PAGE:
Apr 152004
 
Authors: Joelle Milholm

Between belting out tunes from Sarah McLachlan and Christina

Aguilera, Esera Tuaolo, a former NFL player who came out as gay in

2002, told the story of his life at the Lory Student Center Theatre

Thursday night.

As the keynote speaker of the Transgender, Bisexual, Gay,

Lesbian Awareness Days (T’BGLAD), a week presented by the Student

Organization of Gay, Lesbian, Bisexual, Transgendered, Tuaolo spoke

of his life before, during and after his nine-year career in the

NFL.

With a voice as powerful as the 405 pounds that his arms can

lift on the bench press, Tuaolo singing the lyrics to Aguilera’s

“Beautiful” echoed his message of people being happy with their

true identities.

“Only a 320-pound, ex-NFL gay man could pull off Christina

Aguilera,” said Kato Steffan, a sophomore forestry major who was in

attendance. “It was good.”

Tuaolo is one of three NFL players to come out as gay, all of

whom came out after retiring. Brenda Gardner, a SOGLBT co-chair,

thought Tuaolo had one message that stood out above the rest.

“The biggest thing he said was that it is just really important

to be yourself. It is what will make you the happiest,” Gardner

said.

Tuaolo first decided to hide his true identity when he was five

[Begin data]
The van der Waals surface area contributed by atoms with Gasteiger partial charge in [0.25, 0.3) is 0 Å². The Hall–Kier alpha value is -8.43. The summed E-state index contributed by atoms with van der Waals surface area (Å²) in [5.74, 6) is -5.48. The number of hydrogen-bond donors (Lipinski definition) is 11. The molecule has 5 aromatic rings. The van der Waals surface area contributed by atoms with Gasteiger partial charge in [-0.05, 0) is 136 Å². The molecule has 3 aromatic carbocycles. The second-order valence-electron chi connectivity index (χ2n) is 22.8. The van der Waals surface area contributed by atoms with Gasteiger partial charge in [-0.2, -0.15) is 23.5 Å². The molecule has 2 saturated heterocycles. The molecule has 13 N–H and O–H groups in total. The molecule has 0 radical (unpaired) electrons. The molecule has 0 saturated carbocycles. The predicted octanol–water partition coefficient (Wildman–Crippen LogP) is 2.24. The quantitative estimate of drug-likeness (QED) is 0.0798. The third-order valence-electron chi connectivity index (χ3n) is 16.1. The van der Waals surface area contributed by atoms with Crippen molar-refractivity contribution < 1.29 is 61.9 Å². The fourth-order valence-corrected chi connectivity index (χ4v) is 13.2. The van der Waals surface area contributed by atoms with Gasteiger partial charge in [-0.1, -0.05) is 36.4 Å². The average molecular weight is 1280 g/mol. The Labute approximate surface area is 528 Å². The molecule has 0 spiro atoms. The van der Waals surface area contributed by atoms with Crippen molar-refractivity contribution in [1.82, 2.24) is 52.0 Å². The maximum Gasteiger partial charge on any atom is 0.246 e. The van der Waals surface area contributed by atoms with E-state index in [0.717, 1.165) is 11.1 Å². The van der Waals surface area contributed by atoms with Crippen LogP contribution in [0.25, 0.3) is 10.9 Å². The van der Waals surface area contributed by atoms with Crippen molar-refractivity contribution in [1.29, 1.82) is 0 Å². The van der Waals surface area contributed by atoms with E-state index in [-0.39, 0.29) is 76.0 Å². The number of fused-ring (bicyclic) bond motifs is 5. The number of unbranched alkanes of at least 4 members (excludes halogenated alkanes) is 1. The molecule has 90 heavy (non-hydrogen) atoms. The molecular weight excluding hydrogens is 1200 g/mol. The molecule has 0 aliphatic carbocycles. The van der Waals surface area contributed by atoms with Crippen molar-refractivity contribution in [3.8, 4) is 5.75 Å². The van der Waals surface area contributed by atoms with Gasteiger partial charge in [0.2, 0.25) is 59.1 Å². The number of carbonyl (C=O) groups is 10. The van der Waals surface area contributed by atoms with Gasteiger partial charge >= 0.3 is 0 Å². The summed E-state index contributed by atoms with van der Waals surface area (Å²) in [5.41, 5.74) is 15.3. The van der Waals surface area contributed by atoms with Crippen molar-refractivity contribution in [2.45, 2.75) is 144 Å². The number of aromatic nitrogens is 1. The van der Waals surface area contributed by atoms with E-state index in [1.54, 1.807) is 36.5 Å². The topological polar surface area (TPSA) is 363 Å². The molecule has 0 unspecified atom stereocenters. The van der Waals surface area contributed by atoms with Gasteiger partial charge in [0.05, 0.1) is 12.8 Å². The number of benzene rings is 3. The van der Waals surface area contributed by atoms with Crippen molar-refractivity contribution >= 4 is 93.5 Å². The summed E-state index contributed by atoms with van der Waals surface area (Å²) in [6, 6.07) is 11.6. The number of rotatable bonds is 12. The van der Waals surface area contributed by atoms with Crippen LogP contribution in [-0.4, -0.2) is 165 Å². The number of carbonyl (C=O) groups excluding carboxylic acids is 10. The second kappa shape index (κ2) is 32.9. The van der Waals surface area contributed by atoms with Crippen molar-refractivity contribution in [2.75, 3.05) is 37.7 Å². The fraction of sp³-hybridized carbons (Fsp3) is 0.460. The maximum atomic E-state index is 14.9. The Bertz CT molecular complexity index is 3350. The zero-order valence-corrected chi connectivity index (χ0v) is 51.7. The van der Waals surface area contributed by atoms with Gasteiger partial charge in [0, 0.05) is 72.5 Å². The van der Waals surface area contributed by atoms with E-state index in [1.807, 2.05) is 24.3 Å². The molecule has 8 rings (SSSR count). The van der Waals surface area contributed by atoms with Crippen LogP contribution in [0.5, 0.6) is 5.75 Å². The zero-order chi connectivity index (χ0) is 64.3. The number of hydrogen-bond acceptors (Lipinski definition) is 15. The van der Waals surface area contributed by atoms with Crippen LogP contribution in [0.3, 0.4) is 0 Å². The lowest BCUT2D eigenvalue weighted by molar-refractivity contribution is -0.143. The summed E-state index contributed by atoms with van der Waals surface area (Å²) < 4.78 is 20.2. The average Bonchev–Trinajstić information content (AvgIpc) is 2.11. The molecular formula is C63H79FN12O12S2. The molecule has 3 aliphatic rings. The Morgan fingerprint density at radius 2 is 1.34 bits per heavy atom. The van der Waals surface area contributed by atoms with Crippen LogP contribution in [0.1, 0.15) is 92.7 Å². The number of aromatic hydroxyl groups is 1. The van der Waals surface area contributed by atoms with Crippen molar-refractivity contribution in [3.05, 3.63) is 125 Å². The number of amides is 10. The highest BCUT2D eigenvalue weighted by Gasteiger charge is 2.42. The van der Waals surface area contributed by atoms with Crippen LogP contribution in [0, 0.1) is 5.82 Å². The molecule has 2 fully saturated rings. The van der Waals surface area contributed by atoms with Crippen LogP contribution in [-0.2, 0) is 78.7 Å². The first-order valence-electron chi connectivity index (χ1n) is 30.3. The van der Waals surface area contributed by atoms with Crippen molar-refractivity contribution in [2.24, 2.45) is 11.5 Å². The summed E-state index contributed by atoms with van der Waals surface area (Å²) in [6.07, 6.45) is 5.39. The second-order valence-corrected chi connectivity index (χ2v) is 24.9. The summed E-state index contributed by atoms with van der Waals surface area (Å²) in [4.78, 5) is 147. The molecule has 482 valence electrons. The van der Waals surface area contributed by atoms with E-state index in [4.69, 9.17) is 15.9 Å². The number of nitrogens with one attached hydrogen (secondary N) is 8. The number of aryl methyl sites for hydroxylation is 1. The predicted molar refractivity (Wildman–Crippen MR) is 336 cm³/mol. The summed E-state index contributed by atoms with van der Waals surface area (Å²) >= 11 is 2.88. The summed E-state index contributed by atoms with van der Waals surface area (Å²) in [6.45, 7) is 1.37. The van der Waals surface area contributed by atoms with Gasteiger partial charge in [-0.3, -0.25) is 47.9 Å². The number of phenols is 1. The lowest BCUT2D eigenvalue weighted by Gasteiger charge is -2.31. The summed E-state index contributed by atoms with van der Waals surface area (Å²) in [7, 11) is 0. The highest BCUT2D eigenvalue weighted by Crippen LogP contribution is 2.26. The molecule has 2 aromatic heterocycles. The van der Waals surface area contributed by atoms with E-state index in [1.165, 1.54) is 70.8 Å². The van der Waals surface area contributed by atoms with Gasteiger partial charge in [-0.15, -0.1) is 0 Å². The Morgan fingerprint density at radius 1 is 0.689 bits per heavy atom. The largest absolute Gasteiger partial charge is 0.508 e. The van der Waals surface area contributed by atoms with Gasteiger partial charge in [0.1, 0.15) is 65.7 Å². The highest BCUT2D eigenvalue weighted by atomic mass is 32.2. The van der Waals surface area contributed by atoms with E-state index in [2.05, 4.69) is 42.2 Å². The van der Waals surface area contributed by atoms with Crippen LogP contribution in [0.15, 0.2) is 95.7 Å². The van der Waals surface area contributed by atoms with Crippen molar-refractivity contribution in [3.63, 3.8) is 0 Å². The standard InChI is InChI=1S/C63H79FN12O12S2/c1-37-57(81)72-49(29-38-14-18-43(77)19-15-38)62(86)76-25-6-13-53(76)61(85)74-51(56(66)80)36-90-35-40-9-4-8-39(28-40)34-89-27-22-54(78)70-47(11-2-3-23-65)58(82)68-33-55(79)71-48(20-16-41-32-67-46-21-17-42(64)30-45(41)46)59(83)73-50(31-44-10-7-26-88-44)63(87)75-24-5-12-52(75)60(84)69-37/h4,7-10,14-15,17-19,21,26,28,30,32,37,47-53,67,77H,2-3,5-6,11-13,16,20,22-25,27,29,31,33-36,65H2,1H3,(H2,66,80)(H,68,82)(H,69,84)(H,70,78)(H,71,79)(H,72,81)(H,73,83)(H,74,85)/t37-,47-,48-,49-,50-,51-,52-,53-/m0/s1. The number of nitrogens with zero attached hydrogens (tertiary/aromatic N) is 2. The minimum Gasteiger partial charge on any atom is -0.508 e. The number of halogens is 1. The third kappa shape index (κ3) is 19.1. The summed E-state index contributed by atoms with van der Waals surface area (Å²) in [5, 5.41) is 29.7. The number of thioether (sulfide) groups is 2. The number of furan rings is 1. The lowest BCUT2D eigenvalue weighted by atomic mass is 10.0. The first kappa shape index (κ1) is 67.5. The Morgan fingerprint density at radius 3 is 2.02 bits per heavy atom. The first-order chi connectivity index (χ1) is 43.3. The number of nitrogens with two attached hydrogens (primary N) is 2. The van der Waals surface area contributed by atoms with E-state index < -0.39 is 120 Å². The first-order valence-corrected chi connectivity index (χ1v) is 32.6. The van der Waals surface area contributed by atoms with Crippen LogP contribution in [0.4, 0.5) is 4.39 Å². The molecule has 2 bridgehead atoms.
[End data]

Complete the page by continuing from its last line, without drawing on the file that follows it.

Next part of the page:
years old, after his friends started making jokes about being

gay.

“That is when I started living my double life,” Tuaolo said.

“That is when I knew I could not be myself.”

After a troubling and confusing childhood, Tuaolo finally found

something he was good at on the football field. He played in high

school before getting a scholarship to Oregon State University,

where five years later he became the highest-drafted OSU player in

the NFL.

“It is hard enough for a man to get into the NFL, but it is

twice as hard for a gay man because of the things we carry with

us,” Tuaolo said.

He was picked 35th by the Green Bay Packers and went on to play

for the Vikings, Jaguars, Panthers and played in Super Bowl XXXIII

as an Atlanta Falcon. He retired in 1999 and became a husband and a

father.

After going through the trials and tribulations of being a gay

man on the football field, which some people consider to be one of

the most macho and gay-unfriendly places in the world, he decided

to come out of the closet.

“One of the reasons I came out is because it was time,” Tuaolo

said. “I was tired of lying. I wanted my kids to know that we were

happy and we weren’t ashamed of who we were.”

Even though he battled depression, anxiety attacks and even

suicide attempts, Tuaolo never revealed his sexual identity while

playing football because of fear and a desire to support his mother

and siblings.

“I was scared of being hurt. I would not have played in the NFL

for nine years if I came out earlier,” Tuaolo said.

Tuaolo now lives with his family in Minnesota, where he is

starting a new career as a professional singer.

“I would never go back because my life right now is so

wonderful.”

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